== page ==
Category Archives: Philosophy

Smorgasbord 

Bank Holiday view; spot the nuclear power station… oops. Feeling a little jaded today after a late night and a long drive back from the Welsh borders – I’m not much looking forward to work tomorrow. How fortunate to stumble … Continue reading

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Confrontation and Compassion

Compassion came up a number of times this week – on Tuesday in the context of confrontation; and yesterday as a way to run an entire organisation. Of course the Dalai Lama and Archbishop Desmond Tutu would argue (in the … Continue reading

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The Emperor’s Questions 

I think I increasingly knew this; but sometimes you need someone to express it clearly for you. Thich Nhat Hahn quoting Tolstoy does the job:  “One day it occurred to a certain emperor that if he only knew the answers … Continue reading

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Public Virtue

By temperament I’d probably prefer an Epicurean life. As Wikipedia has it: For Epicurus, the purpose of philosophy was to attain the happy, tranquil life, characterized by ataraxia: peace and freedom from fear and aponia: the absence of pain and by … Continue reading

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Concrete or Casuistry?

casuistry (kazjʊɪstri) noun: the resolving of moral problems by the application of theoretical rules. As I continue my voyage through Dietrich Bonhoeffer’s Ethics, I also continue to be astonished by the man. Limpid paragraphs of dense and pure meaning, sweeping … Continue reading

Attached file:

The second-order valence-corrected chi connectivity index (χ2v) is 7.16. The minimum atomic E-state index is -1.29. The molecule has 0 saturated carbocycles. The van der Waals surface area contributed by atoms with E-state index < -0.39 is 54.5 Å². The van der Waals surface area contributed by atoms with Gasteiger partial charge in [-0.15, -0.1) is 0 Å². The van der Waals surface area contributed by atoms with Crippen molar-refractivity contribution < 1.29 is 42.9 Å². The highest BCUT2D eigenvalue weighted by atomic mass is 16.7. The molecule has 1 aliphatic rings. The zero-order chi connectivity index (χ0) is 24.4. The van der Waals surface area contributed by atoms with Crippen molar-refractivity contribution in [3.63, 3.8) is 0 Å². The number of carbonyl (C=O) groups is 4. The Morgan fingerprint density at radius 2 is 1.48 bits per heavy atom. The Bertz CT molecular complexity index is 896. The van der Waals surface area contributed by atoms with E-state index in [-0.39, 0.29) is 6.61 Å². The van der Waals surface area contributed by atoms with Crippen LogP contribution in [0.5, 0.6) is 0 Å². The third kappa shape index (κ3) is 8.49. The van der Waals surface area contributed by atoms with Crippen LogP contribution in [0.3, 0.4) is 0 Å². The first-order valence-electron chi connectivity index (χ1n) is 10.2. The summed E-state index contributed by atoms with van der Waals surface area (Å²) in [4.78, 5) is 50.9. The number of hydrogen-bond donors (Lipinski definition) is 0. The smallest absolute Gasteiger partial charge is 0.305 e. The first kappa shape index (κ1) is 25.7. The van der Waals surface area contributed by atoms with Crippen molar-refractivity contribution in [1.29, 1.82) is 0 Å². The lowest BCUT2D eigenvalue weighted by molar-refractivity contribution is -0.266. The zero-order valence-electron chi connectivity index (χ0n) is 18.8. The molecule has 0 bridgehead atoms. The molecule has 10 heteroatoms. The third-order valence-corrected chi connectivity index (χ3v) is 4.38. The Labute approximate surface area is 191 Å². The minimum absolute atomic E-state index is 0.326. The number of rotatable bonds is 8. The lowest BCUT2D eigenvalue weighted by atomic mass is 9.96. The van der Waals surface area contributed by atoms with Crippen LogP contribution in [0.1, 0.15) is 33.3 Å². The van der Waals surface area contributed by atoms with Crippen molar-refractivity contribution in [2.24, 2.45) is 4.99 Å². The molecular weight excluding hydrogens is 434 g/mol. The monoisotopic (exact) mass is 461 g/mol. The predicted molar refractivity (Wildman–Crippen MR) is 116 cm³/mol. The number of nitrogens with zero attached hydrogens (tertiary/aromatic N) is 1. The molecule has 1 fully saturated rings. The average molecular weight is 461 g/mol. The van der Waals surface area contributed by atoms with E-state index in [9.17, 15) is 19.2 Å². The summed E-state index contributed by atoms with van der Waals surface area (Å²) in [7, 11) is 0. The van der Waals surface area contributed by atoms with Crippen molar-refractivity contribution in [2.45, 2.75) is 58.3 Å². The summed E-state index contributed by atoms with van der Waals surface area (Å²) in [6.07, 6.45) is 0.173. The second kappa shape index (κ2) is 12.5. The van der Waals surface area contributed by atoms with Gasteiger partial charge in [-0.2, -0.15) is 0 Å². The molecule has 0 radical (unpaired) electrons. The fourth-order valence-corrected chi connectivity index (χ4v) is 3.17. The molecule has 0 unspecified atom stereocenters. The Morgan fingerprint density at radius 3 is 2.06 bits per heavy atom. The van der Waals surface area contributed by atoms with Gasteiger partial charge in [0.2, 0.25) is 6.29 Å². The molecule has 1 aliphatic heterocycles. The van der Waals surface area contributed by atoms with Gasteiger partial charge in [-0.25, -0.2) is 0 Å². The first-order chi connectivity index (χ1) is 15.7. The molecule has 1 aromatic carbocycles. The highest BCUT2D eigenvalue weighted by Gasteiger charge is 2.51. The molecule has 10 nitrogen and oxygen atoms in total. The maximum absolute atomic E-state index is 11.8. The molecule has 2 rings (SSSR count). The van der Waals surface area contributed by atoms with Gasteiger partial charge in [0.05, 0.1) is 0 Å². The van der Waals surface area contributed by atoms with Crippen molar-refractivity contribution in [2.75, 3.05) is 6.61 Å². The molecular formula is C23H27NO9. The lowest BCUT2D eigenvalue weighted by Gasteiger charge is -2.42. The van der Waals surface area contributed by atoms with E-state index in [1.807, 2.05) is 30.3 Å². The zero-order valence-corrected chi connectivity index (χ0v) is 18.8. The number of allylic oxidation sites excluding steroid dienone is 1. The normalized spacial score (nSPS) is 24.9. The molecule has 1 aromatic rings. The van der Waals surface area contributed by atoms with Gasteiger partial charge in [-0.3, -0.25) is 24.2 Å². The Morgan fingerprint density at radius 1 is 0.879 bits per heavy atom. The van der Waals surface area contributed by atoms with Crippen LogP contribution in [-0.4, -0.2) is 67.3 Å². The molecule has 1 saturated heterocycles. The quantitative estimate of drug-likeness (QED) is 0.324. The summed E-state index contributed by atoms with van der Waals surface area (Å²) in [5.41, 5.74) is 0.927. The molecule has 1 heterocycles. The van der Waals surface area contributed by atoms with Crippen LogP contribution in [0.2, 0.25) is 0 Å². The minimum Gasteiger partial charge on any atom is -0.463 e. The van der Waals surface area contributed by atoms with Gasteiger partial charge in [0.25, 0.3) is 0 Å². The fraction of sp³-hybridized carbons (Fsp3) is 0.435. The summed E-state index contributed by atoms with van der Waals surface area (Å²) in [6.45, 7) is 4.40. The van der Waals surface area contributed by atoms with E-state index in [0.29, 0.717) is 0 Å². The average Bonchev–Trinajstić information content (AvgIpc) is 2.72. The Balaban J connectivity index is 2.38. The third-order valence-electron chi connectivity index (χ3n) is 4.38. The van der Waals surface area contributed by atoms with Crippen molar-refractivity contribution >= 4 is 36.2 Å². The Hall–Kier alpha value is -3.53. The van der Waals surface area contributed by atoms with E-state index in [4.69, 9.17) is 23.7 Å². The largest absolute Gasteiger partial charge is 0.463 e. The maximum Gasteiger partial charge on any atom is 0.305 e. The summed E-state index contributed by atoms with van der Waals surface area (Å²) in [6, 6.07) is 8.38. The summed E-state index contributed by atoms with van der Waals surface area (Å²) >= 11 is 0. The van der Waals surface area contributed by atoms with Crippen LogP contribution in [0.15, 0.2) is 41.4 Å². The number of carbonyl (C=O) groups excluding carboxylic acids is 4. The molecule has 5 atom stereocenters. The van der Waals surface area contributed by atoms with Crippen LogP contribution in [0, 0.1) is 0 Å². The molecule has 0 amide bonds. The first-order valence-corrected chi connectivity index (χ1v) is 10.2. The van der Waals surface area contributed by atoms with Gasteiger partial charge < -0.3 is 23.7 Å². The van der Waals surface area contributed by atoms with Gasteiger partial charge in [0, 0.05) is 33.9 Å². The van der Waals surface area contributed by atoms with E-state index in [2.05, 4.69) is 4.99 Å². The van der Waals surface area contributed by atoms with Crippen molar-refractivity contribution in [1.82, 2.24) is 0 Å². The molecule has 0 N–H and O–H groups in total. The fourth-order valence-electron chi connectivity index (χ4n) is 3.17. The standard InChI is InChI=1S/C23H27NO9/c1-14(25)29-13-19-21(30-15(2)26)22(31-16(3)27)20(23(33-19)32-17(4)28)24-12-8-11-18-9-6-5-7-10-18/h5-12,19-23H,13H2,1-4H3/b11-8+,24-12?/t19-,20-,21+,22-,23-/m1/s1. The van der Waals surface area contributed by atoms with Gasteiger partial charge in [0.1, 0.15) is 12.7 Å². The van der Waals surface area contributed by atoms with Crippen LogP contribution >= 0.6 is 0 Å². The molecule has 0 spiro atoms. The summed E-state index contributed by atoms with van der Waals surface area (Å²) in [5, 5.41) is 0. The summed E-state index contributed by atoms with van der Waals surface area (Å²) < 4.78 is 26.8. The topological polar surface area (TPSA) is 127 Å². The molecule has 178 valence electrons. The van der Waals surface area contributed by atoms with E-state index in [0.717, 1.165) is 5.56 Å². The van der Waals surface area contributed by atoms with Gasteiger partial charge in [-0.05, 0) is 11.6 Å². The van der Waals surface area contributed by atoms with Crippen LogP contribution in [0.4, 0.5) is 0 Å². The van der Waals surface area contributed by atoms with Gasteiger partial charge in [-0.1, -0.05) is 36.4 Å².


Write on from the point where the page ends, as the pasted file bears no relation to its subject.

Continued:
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History

The horrors of the 1930s and 40s seem far more than a lifetime away. But they aren’t. Accompanied by the flicker of black and white, the terrifying demagogues of the 20th century now seem like exaggerated fiction. But they weren’t. … Continue reading

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Stations on the road to Freedom

I shared Dietrich Bonhoeffer’s “Stations on the road to freedom” with an old friend this week. I bought a copy of Bonhoeffer’s Ethics, when I was searching for a famous quotation – which is actually by Martin Niemöller. Niemöller was arrested … Continue reading

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Laughter; the best medicine 

  I’m more a man for observational humour than for jokes; but perhaps the joke has been on me… British humour tends to the downbeat. Ironic, sarcastic and even cynical – there’s always the risk of us talking everything down. … Continue reading

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Rumination

   An interesting discovery from ‘Learned optimism‘ is that rumination is the optimist’s worst enemy… Chewing the cud leads to pessimism and inaction. One thing I’ve learned at work down the years is: ‘if in doubt, do something’.  Armed with this … Continue reading

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Perspectives

   The thought that ‘people’ are just a manifestation of different causes, drivers and phenomena is an interesting one.  We all have a strong sense of ‘self’. And an equally strong sense of other ‘selves’ too – not least when … Continue reading

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